Recently, one of our readers asked if we would write an article about the difficulties faced by children and adults who were adopted. This is submitted in answer to that request. All names and places are fictionalized:
If you're considering adoption, here are some things to know about the health and medical care of an adopted child, before, during, and after the adoption.
Open Adoptions If you have an open or semi-open adoption — one in which you meet the mother and sometimes the father — you should be able to get substantial health information.
In an open adoption, you may help arrange the birth mother's prenatal carego with her to doctor visits, and be present for the birth. You can also request health records through the agency or attorney who is arranging the adoption. With an older child who is already living in the United States, you can get a sense of the child's general health by spending time with him or her before the adoption or by serving as a foster parent first.
Before you adopt, try to have as much medical information as possible, including: Discussing these issues can help you clarify your feelings and priorities. With international adoptions, you're likely to receive photographs of the child, but reliable, complete health and family information may not be available.
If possible, consider making a trip to meet the child before deciding to adopt. You can find out about restrictions that different countries may have from the U. Interpreting Information After gathering the available health information, your adoption agency if you have one might be able to help you evaluate whether, given any medical issues, this child and these circumstances are a good fit for you.
Also try to get a doctor to help you interpret the child's medical record. You may want to consult a doctor who has experience with adopted children from the same background as the one you may adopt. This is especially true if you are adopting internationally. A Russian medical record, for instance, might use terms that are unfamiliar to many U.
Easing the Transition Once you've decided to adopt or provide foster care, try to learn as much as you can about the child's daily schedule, abilities, and likes and dislikes.
Maintaining a schedule and serving foods that are familiar to the child can help ease the transition into your home.
Statistics & Research Using information collected through various monitoring and reporting systems, the Children's Bureau analyzes and reports data on a variety of topics, including adoption, foster care, and child abuse and neglect. That report found breakdown rates rising from 16% for children placed at age five, to 60% at nine and over – that's six out of 10 children adopted going back into care. Resources for All: 7 Core Issues in Adoption The Center for Adoption Support and Education Explains the seven core issues of adoption experienced by birth families, adopted people, and adoptive families, searchable by triad member.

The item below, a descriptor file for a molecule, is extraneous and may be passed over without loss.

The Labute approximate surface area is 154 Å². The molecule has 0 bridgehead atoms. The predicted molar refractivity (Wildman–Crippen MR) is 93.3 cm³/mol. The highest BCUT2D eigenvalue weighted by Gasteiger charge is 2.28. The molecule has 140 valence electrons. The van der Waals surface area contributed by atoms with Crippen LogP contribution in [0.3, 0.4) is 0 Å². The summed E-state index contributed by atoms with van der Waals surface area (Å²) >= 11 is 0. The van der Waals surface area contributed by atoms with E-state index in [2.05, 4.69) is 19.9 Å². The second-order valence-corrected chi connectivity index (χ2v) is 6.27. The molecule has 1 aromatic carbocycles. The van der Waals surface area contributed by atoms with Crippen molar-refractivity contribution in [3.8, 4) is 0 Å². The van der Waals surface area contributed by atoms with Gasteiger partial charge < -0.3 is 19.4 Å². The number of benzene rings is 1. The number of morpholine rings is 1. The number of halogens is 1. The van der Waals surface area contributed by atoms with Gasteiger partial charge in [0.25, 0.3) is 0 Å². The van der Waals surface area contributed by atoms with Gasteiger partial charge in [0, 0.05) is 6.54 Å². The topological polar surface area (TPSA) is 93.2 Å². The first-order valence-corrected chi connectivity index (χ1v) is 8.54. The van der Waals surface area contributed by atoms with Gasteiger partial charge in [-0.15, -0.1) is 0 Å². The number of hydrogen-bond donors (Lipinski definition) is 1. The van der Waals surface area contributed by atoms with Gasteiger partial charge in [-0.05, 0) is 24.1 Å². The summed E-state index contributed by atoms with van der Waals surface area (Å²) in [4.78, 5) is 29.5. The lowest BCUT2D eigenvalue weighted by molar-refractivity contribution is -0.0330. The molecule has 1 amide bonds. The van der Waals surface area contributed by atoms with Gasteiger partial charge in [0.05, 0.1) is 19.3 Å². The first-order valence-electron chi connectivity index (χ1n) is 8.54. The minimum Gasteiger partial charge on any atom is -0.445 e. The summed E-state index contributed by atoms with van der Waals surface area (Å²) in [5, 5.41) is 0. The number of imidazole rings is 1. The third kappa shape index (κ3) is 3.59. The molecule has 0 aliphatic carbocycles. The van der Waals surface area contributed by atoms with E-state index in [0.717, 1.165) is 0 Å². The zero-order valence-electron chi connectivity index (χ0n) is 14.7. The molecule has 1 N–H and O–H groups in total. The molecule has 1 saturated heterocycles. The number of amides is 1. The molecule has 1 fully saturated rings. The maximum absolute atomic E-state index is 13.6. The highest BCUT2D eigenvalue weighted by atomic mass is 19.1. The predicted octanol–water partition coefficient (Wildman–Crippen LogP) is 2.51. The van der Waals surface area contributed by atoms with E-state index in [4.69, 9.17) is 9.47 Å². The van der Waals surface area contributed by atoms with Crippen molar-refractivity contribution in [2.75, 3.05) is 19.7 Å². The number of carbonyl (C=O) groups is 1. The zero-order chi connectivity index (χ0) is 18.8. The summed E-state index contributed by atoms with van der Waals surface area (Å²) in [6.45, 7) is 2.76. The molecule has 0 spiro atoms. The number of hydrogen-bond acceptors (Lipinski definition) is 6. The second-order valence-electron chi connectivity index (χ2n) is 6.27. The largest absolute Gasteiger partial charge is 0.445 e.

You may also want to arrange for the child to bring along some personal belongings. The touch and smell of a favorite toy or an old piece of clothing can help kids adjust. When you pick up your child, it may be your only chance to get answers to questions like: Which foods does he like or dislike?
When does he eat and how much?
Is he allergic to anything? When does she sleep and for how long? Does she have a bedtime routine? Is there anything that helps her sleep? Does the child use the toilet on a set schedule? How and when is he washed or bathed? Are there any favorite songs? What does she usually wear?
What does she usually play with, and is there a favorite toy or blanket? What methods of comforting are most effective?
Can he sit, crawl, or stand? What about speaking, making sentences, or recognizing colors, letters, or numbers? If he's in school, at what level? How does she get along with other kids?
Is she especially attached to particular people?
Other things to consider: You may want to take home pictures of your child's previous caregivers and familiar surroundings. Keep track of the names, addresses, and phone numbers of everyone you meet who knows your child in case you need more information later. Get a record of which vaccinations your child has received.I have 2 adopted girls from China, who both carry some deep seated issues from their earliest of days.
Some of the issues are abandonment, rejection, traumatic birth and neglect. The manifestation of these issues is not .
Resources for All: 7 Core Issues in Adoption The Center for Adoption Support and Education Explains the seven core issues of adoption experienced by birth families, adopted people, and adoptive families, searchable by triad member. Adopted children are more likely to be diagnosed with mental health disorders.
One study reported that 14% of adopted children undergo professional counseling in order to deal with mental or behavioral issues. Adoptinfo. An adoption issue is a problem that preoccupies and distresses an adopted child and is related to adoption. For example, fear that a birthparent might kidnap the child is an adoption issue.
Psychological Issues Faced By Adopted Children And Adults Allan Schwartz, LCSW, Ph.D. Recently, one of our readers asked if we would write an article about the difficulties faced by children and adults who were adopted. Adopted children may struggle with self-esteem and identity development issues more so than their non-adopted peers.
Identity issues are of particular concern for teenagers who are aware that they are adopted and even more so, for those adopted in a closed or semi-open circumstance.